Piaget in the classroom
Describe 4 educational beliefs/practices that are grounded by the development ideas presented by Piaget.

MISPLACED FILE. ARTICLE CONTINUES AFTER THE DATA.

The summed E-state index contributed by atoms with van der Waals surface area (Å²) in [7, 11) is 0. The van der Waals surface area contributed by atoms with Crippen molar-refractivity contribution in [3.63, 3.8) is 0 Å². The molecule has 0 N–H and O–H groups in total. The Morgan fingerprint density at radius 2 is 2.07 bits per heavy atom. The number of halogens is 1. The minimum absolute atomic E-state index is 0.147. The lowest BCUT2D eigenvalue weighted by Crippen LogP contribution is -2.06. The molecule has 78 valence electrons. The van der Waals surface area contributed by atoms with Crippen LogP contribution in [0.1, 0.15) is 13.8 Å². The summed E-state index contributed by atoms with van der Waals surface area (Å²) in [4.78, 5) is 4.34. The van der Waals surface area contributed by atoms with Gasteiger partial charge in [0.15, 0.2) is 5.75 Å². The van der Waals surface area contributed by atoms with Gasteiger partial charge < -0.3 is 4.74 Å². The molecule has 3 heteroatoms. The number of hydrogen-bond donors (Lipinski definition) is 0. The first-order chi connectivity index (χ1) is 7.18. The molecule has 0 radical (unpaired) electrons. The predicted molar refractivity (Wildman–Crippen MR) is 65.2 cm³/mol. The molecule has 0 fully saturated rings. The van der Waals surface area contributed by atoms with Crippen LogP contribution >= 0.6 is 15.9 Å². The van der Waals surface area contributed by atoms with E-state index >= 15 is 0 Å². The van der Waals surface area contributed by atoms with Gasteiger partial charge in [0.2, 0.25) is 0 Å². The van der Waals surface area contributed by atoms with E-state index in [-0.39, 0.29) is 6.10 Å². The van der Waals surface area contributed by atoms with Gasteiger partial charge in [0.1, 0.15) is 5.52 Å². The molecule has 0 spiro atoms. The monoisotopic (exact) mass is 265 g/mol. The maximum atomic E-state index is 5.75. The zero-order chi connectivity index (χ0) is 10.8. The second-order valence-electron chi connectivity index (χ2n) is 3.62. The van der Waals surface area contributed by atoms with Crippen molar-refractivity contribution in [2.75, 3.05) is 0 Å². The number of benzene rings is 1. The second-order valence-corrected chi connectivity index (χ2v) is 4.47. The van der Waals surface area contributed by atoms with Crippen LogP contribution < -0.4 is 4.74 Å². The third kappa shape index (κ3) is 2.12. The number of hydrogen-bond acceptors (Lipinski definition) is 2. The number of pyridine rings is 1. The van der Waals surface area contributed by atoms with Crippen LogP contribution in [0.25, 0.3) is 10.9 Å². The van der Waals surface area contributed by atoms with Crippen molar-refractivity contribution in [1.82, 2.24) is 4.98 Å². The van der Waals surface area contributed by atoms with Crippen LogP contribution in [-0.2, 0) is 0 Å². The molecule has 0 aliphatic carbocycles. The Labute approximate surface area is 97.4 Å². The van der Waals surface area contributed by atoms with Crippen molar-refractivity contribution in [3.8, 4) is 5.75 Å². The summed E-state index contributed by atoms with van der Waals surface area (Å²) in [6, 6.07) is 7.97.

The educational implications of Piaget’s theory are closely tied to the concept of intelligence as the dynamic and emerging ability to adapt to the environment with ever increasing competence (Piaget, 1963). According to the development ideas presented by Piaget’s theory, cognitive structures are patterns of physical and mental action that underlie specific acts of intelligence and correspond to changes in child development. A review of the assumptions and ideas grounded in his theory and investigation into research conducted since will illustrate applications of his developmental ideas on modern educational practice. Based upon his detailed observational studies, Piaget theorized that early cognitive development involved processes based upon actions and later progresses into changes in mental operations. ‘Piaget viewed cognitive development as a progressive reorganization of mental processes as a result of biological maturation and environmental experience’ (McLeod, 2009). Some of the key concepts of Piaget’s theory of cognitive development include schemas which describe both the mental and physical actions involved in understanding and knowing, schemas include both a category of knowledge and the process of obtaining that knowledge. As experiences happen, this new information is used to modify, add, or to change previously existing schemas. The process of taking in new information into our previously existing schemas is known as assimilation.* Accommodation involves altering or changing our existing schemas in light of new information. New schemas may also be developed during this process. These key concepts are an essential part of Piaget’s theory of cognitive development which he concluded occurred in four stages. The first of these stages is the sensory-motor stage which occurs in children from